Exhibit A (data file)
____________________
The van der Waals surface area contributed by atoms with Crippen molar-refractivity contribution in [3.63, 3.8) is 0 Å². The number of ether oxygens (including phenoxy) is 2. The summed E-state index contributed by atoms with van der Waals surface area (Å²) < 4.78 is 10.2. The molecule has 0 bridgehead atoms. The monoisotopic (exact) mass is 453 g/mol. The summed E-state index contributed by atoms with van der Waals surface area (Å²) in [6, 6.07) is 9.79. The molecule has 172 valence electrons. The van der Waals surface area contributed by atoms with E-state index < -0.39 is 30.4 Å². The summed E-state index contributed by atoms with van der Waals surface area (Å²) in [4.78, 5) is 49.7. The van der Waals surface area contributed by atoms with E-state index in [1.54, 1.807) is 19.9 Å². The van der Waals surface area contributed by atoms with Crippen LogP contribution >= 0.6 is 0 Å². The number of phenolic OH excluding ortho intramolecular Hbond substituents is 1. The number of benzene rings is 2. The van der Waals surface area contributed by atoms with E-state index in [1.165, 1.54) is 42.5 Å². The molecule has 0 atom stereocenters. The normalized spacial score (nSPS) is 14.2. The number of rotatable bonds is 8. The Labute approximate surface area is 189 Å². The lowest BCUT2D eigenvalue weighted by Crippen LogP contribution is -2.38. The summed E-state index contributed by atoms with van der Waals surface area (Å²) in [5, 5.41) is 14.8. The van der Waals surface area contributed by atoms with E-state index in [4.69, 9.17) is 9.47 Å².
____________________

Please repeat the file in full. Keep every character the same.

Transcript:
The van der Waals surface area contributed by atoms with Crippen molar-refractivity contribution in [3.63, 3.8) is 0 Å². The number of ether oxygens (including phenoxy) is 2. The summed E-state index contributed by atoms with van der Waals surface area (Å²) < 4.78 is 10.2. The molecule has 0 bridgehead atoms. The monoisotopic (exact) mass is 453 g/mol. The summed E-state index contributed by atoms with van der Waals surface area (Å²) in [6, 6.07) is 9.79. The molecule has 172 valence electrons. The van der Waals surface area contributed by atoms with E-state index < -0.39 is 30.4 Å². The summed E-state index contributed by atoms with van der Waals surface area (Å²) in [4.78, 5) is 49.7. The van der Waals surface area contributed by atoms with E-state index in [1.54, 1.807) is 19.9 Å². The van der Waals surface area contributed by atoms with Crippen LogP contribution >= 0.6 is 0 Å². The number of phenolic OH excluding ortho intramolecular Hbond substituents is 1. The number of benzene rings is 2. The van der Waals surface area contributed by atoms with E-state index in [1.165, 1.54) is 42.5 Å². The molecule has 0 atom stereocenters. The normalized spacial score (nSPS) is 14.2. The number of rotatable bonds is 8. The Labute approximate surface area is 189 Å². The lowest BCUT2D eigenvalue weighted by Crippen LogP contribution is -2.38. The summed E-state index contributed by atoms with van der Waals surface area (Å²) in [5, 5.41) is 14.8. The van der Waals surface area contributed by atoms with E-state index in [4.69, 9.17) is 9.47 Å².